Building practice management capability

This resource was also featured as a Case Study in the October 2014 issue of LPM magazine. To read the issue in full, download LPM magazine. 


Edwin Coe celebrated its centenary last year, and chief executive Tim Coe’s strategy for future growth is as measured as you might expect from someone with a legacy behind him: confident, but cautious.

The £18m, 130-person London firm is heavy on litigation but has a wide offering and client base – and Nash would like more of the same. Corporate, private client, property and employment have always been core, and in recent years a range of additional or expanded activity has been added to the firm’s portfolio: immigration, IP and IT, tax investigations, construction and property litigation. “The plan is to grow in areas that complement our existing offering generally. Most important within that is that we offer a bespoke service,” says Nash.


Those strategic goals will require substantial additional support from the practice management system. The firm has been using Thomson Reuters Elite’s Envision software for 10 years or so – long predating Nash’s arrival – and a key reason the firm has stayed with it is its flexibility, he says.

“Each of our areas has slightly different ways of working, documents, clients and billing practices. Envision allows us to tailor information capture and the financial processes we follow around each one.”

Nash’s example for this is the variety of billing processes and scenarios in the firm where flexibility is required: in some areas of the firm there are low-value invoices but at a reasonable volume; and in others lowervolume invoices but at a higher value, with a detailed narrative attached. “Envision has the flexibility to enable all of those things,” says Nash.

Edwin Coe also needs the flexibility to tailor IT capabilities to business goals as they arise or change. There are a number of Envision modules that can be added to the practice management system as it stands, and one in particular that the firm is exploring: enabling more efficient mobile working.

“Fee earners would [with more mobile access to the PMS] be able to input data to the system on the move – recording time would be the obvious example – but also have remote access to dashboard-type information.

“If a fee earner were on the way to talk to a client, they could check relevant balances or outstanding debt and be as fully informed as possible for the conversation in store.” ‘Most recently used’ and ‘favourite’ contacts can quickly be called up to view, together with any relevant emails, documents and images that are attached to a matter.


Access to high-quality, well-connected sets of data is a cornerstone of a legal business’s efficiency and competitiveness. Competitiveness arises from sharing more client knowledge among often inward-looking practices and departments to create cross-selling opportunities, and minimise missed ones. “Envision also feeds our client relationship database. We can make sure that all data is fully up to date for conflict purposes, but we can also see a full picture of what we’ve been doing with any particular client for business development purposes now and in the future.”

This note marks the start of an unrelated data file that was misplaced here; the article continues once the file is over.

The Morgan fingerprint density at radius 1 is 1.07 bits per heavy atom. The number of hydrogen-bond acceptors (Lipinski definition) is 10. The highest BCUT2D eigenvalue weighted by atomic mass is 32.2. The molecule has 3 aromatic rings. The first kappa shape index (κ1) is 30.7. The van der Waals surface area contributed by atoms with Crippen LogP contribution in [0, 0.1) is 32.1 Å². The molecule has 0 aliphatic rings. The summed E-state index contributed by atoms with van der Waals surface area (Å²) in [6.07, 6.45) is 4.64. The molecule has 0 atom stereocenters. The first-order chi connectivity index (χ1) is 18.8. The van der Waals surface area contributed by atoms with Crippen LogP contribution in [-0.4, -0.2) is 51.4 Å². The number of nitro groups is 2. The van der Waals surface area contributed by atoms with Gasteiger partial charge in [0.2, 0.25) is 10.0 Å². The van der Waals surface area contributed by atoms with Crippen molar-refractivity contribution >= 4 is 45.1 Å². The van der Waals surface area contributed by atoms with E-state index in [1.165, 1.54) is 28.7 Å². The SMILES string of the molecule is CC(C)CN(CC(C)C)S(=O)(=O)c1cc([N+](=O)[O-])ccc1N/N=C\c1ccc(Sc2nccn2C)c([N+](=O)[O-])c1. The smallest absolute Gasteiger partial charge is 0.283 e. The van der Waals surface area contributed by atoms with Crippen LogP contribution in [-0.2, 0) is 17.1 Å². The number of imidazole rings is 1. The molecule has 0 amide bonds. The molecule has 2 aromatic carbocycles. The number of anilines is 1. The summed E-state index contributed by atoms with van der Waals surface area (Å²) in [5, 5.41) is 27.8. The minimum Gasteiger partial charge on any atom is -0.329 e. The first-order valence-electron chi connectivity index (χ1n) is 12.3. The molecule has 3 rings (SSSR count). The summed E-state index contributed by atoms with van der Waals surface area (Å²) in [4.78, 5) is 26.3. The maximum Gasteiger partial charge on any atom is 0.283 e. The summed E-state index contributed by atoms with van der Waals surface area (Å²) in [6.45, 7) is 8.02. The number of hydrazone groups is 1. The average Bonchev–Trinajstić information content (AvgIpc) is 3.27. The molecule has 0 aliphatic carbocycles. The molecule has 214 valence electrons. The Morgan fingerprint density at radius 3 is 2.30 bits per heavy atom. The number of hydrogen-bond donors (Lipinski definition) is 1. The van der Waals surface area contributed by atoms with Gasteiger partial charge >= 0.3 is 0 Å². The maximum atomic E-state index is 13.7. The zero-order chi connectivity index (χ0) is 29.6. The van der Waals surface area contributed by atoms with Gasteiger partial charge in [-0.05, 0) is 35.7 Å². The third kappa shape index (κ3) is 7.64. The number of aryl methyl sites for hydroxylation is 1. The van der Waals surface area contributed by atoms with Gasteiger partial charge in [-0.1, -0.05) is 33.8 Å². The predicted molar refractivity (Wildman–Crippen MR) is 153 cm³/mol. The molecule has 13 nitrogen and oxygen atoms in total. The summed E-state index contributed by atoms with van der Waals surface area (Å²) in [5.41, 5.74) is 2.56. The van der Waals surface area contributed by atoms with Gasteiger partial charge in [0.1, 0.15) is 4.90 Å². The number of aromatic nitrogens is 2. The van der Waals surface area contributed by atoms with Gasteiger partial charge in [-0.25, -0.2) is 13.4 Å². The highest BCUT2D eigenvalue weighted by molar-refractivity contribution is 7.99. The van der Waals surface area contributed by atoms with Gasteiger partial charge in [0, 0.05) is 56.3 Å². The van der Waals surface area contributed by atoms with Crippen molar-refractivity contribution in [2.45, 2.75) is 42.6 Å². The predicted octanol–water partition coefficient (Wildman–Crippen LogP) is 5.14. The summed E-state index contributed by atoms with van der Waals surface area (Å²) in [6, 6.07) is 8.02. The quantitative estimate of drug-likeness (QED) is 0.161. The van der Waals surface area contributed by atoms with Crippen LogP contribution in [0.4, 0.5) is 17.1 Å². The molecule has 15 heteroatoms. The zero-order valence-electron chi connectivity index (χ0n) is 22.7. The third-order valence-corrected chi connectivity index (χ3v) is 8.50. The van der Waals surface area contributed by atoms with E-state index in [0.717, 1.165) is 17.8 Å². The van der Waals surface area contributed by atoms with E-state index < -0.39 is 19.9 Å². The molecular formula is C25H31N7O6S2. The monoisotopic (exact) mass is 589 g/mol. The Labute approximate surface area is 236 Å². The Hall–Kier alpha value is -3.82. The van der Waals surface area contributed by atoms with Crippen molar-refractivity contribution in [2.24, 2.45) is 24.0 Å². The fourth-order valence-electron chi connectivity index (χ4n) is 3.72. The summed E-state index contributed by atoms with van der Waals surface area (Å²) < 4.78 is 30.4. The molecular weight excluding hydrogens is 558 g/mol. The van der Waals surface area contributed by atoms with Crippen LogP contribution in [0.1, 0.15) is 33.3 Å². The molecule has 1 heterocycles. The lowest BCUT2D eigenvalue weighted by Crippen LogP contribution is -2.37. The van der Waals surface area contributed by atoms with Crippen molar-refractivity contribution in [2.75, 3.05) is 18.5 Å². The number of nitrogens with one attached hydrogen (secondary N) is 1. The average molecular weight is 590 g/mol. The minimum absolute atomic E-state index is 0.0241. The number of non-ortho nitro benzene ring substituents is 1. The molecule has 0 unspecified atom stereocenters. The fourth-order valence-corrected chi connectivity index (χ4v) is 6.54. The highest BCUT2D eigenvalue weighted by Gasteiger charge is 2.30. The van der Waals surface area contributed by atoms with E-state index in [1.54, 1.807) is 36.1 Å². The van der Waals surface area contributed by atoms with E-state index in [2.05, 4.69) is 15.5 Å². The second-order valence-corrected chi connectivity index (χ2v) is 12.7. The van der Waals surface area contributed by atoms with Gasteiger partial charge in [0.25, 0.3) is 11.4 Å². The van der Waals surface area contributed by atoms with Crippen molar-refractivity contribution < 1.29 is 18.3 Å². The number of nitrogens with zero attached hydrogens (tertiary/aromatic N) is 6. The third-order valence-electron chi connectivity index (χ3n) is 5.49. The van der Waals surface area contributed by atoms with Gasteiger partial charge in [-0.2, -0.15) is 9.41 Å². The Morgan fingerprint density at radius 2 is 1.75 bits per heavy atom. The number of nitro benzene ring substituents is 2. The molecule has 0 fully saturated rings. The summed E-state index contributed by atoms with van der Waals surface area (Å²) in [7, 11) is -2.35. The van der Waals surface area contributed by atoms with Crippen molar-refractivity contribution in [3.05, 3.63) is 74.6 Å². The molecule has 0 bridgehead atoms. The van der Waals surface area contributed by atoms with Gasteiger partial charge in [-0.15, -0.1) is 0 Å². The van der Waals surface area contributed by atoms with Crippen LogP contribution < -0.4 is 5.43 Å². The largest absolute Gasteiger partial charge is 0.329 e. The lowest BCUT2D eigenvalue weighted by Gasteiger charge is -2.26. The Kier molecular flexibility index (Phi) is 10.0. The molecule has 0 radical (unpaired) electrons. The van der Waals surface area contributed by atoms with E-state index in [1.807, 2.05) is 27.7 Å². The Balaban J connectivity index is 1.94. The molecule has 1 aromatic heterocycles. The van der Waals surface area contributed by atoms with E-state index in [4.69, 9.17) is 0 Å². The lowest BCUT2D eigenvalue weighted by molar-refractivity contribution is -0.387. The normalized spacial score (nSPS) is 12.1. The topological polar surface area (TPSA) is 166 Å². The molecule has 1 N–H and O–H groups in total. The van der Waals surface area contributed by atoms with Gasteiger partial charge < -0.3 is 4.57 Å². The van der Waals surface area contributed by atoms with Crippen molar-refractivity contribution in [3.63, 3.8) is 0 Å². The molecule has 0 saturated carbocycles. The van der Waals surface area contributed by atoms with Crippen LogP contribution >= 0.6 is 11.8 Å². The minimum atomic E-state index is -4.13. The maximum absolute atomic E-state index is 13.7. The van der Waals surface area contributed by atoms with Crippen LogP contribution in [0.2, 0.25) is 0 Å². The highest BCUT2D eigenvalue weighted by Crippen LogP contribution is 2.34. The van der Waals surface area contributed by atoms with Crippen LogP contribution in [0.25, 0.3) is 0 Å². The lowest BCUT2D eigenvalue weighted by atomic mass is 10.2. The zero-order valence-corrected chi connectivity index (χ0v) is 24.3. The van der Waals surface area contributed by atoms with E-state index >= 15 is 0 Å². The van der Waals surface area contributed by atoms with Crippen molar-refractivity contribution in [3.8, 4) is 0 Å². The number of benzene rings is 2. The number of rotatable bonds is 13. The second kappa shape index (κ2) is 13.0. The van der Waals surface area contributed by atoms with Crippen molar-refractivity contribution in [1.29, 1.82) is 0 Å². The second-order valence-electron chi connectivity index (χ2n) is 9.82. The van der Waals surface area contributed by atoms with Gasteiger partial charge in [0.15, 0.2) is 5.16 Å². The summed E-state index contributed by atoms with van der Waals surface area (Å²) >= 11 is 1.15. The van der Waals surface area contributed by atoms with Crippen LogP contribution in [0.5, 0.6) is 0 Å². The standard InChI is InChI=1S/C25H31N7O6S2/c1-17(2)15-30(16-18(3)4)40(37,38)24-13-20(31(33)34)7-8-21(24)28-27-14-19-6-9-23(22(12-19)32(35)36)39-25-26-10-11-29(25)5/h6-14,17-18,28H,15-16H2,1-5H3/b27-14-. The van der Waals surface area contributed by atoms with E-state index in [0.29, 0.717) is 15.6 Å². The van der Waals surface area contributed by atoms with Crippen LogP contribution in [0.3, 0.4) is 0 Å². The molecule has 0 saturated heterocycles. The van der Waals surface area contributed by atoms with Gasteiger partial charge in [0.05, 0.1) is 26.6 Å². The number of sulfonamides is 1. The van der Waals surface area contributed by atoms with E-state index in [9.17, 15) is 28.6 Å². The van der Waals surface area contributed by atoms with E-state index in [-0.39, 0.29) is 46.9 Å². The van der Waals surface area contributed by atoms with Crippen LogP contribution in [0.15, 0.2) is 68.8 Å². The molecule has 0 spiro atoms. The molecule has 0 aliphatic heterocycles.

Alongside mobile working, Edwin Coe may add on an Envision CRM module to go further down this BD road – and to drive up data quality and consistency.

“If you input information just once, all systems in the firm should capture it so that there is no need for unnecessary duplication. Obviously some things will still need to be duplicated, but if you can minimise the amount of information to be rekeyed, that must mean a certain degree of extra efficiency.”


Data is also a driver for improved performance. Any weaknesses can be identified and action points prioritised. “Fee earners have their own dashboards, so they can monitor performance against targets,” Nash explains, which means that high-level management information can be accessed in a variety of ways. “There are thousands of standard reports to pick and choose from, but equally it’s fairly straightforward to download information, interrogate it and create your own bespoke reports.”

The last piece of the management information puzzle being solved with Envision, he says, is creating more processes and tasks around how work is done, and binding those to the different IT systems in the firm, focuses attention on the key risks that can hamper all a firm’s efforts.

“We can already integrate task lists with Outlook to catch key deadlines we mustn’t miss. It’s very important that everything is as transparent as possible, captured in the system rather than in people’s heads or notebooks. But we’re now looking to our technology to better support anti-money laundering and conflictchecking, and to link with our credit-checking processes. The big question is whether we choose to integrate this with our existing systems, or replace them with a single system.”

Whichever road Nash takes into the future, it’ll be a more process-oriented one. “My overall mantra would be to reduce total effort wherever possible, specifically a fee earner’s intervention from the start to the end of a task. That’s what I ultimately mean by process improvement. If the fee earner is only involved at the key moments in a transaction, it stands to reason that is going to get you a more efficient process.” 

Post a Comment

Add your comment